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Creators/Authors contains: "Liu, Jingbei"

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  1. Advancements in nanotechnology require the development of nanofabrication methods for a wide range of materials, length scales, and elemental distributions. Today’s nanofabrication methods are typically missing at least one demanded characteristic. Hence, a general method enabling versatile nanofabrication remains elusive. Here, we show that, when revealing and using the underlying mechanisms of thermomechanical nanomolding, a highly versatile nanofabrication toolbox is the result. Specifically, we reveal interface diffusion and dislocation slip as the controlling mechanisms and use their transition to control, combine, and predict the ability to fabricate general materials, material combinations, and length scales. Designing specific elemental distributions is based on the relative diffusivities, the transition temperature, and the distribution of the materials in the feedstock. The mechanistic origins of thermomechanical nanomolding and their homologous temperature-dependent transition suggest a versatile toolbox capable of combining many materials in nanostructures and potentially producing any material in moldable shapes on the nanoscale.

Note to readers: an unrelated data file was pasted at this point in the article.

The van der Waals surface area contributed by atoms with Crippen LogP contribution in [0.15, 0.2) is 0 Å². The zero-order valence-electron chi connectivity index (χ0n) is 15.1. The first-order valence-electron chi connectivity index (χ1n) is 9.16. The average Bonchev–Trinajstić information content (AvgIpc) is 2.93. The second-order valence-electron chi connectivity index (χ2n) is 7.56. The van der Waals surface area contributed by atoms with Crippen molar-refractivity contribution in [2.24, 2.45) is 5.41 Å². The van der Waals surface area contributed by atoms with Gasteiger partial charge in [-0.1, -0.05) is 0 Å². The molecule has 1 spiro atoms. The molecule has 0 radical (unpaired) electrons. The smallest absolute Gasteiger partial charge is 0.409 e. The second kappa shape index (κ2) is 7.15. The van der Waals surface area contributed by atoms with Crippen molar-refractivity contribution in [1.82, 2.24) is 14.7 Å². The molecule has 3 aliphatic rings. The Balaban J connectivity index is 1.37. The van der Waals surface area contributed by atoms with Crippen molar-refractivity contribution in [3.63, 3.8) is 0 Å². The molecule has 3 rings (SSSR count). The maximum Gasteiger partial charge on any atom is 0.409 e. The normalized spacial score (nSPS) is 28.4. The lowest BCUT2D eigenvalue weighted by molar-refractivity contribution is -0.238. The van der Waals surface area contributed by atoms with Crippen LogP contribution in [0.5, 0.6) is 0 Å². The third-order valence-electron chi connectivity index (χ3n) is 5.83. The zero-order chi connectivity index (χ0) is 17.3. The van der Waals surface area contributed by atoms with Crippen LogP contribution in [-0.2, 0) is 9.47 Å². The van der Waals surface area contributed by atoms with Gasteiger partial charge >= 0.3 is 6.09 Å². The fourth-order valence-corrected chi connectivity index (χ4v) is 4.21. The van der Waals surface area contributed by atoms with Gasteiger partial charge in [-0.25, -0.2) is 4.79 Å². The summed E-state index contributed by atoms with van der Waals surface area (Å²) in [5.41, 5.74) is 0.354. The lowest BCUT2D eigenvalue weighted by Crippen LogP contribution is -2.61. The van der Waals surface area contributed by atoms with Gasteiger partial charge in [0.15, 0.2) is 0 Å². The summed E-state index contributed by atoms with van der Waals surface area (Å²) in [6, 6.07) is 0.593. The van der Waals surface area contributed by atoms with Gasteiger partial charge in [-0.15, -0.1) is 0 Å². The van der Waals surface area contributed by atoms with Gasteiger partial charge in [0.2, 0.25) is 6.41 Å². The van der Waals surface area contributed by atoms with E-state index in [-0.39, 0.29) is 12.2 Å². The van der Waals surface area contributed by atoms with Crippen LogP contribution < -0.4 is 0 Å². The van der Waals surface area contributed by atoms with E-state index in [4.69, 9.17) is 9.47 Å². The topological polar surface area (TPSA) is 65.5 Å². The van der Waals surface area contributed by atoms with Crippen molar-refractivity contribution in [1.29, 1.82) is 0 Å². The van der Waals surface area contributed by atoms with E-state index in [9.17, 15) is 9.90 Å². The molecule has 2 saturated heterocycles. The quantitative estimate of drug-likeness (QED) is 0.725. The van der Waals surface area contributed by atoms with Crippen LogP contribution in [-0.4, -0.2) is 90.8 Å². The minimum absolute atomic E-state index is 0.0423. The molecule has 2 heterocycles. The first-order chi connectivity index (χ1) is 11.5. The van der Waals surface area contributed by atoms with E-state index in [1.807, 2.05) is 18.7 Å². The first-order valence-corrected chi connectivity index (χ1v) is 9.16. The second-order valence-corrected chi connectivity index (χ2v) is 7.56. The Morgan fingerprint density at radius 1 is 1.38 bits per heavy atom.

2. Abstract

    Direct measurement of critical cooling rates has been challenging and only determined for a minute fraction of the reported metallic glass forming alloys. Here, we report a method that directly measures critical cooling rate of thin film metallic glass forming alloys in a combinatorial fashion. Based on a universal heating architecture using indirect laser heating and a microstructure analysis this method offers itself as a rapid screening technique to quantify glass forming ability. We use this method to identify glass forming alloys and study the composition effect on the critical cooling rate in the Al–Ni–Ge system where we identified Al51Ge35Ni14as the best glass forming composition with a critical cooling rate of 104 K/s.